Four steps were required to answer the study objectives: (1) the estimation of the annual number of women exposed to combined oral contraceptives by age and by generation, (2) the absolute risk of first time venous thromboembolism among users of combined oral contraceptives estimated from a population of non-users, (3) the combined oral contraceptives-associated relative risk (RR) of venous thromboembolism, (4) the premature mortality due to pulmonary embolism, including immediate in-hospital lethality.
Existing data and working hypothesis
- (1) Exposure to combined oral contraceptives in France. The available data that served as a basis for our estimations are detailed below:
- Data on the French population census were used to determine the number of women of childbearing age (i.e. aged 15–49 years) by five year age groups from 2000 to 2011 .
- Data on sales of combined oral contraceptives annually claimed to the ANSM by the marketing authorisation holders were used to estimate the mean annual number of women daily exposed over the period 2000–2011, overall and by generation (first-/second-generation versus third-/fourth-generation) , . The classification of combined oral contraceptives according to progestogen type is provided in table 1.
- Data from two French cross-sectional surveys investigating contraception behaviours, Cocon and Fecond, were used to estimate the distribution of combined oral contraceptives users within five year age groups, together with the spreading of the generations of pills , . Both studies were conducted in representative samples of women of childbearing age. The Cocon survey was performed in 2000 in 2863 women aged 18–44 years. In the Fecond survey conducted in 2010, 5275 women aged 15–49 years were investigated over the phone.
- (2) Absolute risk of first time venous thromboembolism. Venous thromboembolism is strongly age-dependent, hence the necessity to use accurate data in the population of women of childbearing age. In France, there is no population-based venous thromboembolism register. The only available French incidence rates of venous thromboembolism were estimated in a community-based study including 342000 Western France inhabitants. The overall incidence for first events of deep venous thrombosis and pulmonary embolism was 42 per 100 000 women aged 20–39 years and 71 per 100 000 women aged 40–59 years . Results of two international studies based on data from administrative health care databases showed similar estimated annual incidence rates, ranging from 11 per 100 000 women aged 15–19 years to 82 per 100 000 women aged 45–49 years , . The most recent and powerful safety study that assessed the risk of a first ever venous thromboembolic events among users of hormonal contraception has permit to document absolute risk in non-users of all type of hormonal contraception (never users plus former users), used as the reference group for relative risks estimate . With near 1.5 million women aged 15–49 years included and 10 millions observation years, the Danish historical registry cohort study reported incidence by five year age groups. After exclusion of pregnant women, bilaterally oophorectomised, hysterectomised or sterilised women, and women with previous cardiovascular disease including venous thromboembolism, malignant disease or coagulation disturbances, the absolute risk of first time venous thromboembolism in non-users was estimated to 37 per 100 000 women years, ranging from 7 per 100 000 women years aged 15–19 years to 58 per 100 000 women years aged 45–49 years.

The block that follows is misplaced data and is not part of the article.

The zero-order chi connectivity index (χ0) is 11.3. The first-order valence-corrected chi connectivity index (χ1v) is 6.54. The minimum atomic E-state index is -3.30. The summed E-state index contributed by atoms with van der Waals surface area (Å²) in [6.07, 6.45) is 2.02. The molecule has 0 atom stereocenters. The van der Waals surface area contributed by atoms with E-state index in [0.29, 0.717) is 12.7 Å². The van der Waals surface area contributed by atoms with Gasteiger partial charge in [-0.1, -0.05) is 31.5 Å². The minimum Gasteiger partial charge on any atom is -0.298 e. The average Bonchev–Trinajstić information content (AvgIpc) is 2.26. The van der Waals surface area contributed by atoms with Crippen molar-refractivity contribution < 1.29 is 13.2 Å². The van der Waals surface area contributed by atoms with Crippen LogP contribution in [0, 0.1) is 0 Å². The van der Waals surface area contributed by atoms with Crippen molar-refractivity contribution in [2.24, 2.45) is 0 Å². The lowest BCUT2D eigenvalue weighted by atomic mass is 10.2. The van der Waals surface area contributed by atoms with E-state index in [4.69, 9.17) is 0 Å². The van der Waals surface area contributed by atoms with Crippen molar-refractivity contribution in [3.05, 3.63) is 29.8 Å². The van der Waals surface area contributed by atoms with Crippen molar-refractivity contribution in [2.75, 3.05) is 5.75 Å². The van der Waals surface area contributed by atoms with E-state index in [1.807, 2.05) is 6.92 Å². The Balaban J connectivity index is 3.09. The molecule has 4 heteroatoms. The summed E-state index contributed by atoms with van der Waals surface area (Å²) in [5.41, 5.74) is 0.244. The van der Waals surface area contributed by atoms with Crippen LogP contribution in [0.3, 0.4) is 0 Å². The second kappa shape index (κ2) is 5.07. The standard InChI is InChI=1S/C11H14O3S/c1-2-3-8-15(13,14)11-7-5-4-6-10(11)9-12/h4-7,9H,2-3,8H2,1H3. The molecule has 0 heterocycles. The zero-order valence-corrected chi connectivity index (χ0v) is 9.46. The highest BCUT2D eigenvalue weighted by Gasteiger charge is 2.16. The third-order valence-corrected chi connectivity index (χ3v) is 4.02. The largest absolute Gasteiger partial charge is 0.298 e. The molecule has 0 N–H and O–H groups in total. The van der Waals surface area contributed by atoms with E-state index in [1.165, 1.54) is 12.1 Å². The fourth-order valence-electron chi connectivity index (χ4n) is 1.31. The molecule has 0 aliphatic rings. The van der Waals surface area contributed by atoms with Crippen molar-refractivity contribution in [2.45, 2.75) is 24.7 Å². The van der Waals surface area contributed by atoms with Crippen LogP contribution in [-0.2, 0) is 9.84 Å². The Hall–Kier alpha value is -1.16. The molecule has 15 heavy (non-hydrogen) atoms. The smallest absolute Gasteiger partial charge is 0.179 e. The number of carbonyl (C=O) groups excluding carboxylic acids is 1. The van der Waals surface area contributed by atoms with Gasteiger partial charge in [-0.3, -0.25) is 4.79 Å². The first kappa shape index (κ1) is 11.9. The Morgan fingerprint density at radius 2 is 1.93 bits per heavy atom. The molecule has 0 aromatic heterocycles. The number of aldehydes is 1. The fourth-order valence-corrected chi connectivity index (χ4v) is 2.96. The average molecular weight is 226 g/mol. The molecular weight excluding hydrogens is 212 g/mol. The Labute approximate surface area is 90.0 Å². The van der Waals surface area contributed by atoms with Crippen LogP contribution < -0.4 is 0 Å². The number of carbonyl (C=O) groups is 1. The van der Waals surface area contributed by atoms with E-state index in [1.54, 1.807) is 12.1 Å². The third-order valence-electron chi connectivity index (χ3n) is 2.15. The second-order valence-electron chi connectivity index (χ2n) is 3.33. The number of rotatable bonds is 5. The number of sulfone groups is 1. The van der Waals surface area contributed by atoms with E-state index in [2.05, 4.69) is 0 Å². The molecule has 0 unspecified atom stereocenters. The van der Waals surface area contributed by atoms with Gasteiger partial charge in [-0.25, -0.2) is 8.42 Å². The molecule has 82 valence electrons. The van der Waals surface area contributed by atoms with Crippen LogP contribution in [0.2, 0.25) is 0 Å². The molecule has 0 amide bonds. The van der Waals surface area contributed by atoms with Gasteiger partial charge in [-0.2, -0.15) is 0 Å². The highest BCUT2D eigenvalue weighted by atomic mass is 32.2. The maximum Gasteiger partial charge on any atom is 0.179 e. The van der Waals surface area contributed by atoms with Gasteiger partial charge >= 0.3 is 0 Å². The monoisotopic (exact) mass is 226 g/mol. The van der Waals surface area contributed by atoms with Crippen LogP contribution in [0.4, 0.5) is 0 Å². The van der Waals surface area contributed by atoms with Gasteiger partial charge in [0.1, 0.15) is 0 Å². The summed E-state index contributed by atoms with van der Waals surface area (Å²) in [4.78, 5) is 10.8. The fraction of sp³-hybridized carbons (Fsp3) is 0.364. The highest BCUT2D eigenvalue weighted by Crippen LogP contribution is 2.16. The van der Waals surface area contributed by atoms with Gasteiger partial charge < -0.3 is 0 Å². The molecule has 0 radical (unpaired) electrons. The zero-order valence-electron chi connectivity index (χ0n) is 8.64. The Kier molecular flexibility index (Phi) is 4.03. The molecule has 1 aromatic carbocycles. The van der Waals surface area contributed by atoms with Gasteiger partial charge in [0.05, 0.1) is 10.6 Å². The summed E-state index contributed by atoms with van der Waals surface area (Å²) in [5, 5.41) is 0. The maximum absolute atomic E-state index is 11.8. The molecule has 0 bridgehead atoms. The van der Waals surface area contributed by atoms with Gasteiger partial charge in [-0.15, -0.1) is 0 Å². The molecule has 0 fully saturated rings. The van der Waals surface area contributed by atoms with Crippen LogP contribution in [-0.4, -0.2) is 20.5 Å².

Since there is currently no evidence that suggest any European geographic variation of venous thromboembolism, absolute risks from the Danish cohort were used as estimates for the calculation of the number of first time thromboembolic events in French women exposed to combined oral contraceptives (table 2). We assumed that these incidence rates were constant over 2000–2011.
- (3) Combined oral contraceptives-associated relative risk of venous thromboembolism. Epidemiological studies suggested that, compared to non-users, the risk of venous thromboembolism was approximately doubled in users of levonorgestrel-containing combined oral contraceptives and roughly quadrupled in users of products containing desogestrel, gestodene and drospirenone –. The Danish study found those results . As compared to non-pregnant non-users of hormonal contraception without any known risk factor of venous thromboembolism, the relative risk of a first time thromboembolic event, confirmed or not, in users of hormonal contraceptives containing 30–40 μg ethinylestradiol combined with norethisterone was 1.6 (95% confidence interval 0.8 to 2.9), with levonorgestrel was 2.2 (1.7 to 0.8), with norgestimate was 2.6 (2.2 to 3.0), with desogestrel was 4.2 (3.6 to 4.9), with gestodene was 4.2 (3.9 to 5.1) and with drospirenone was 4.5 (3.9 to 5.1). RR were slightly lower in users of third-generation contraceptives containing 20 μg ethinylestradiol: 3.3 (2.9 to 3.7) and 3.5 (3.1 to 4.0) with desogestrel and gestodene respectively. Moreover, desogestrel, gestodene and drospirenone associated with 30-40 μg ethinylestradiol, as compared to oral contraceptives containing the same dosage of ethinylestradiol and levonorgestrel, were found to confer at least twice the risk of confirmed venous thromboembolism (RR = 2.2 [1.7–2.8], RR = 2.1 [1.7–2.5], RR = 2.1 [1.7–2.7], respectively).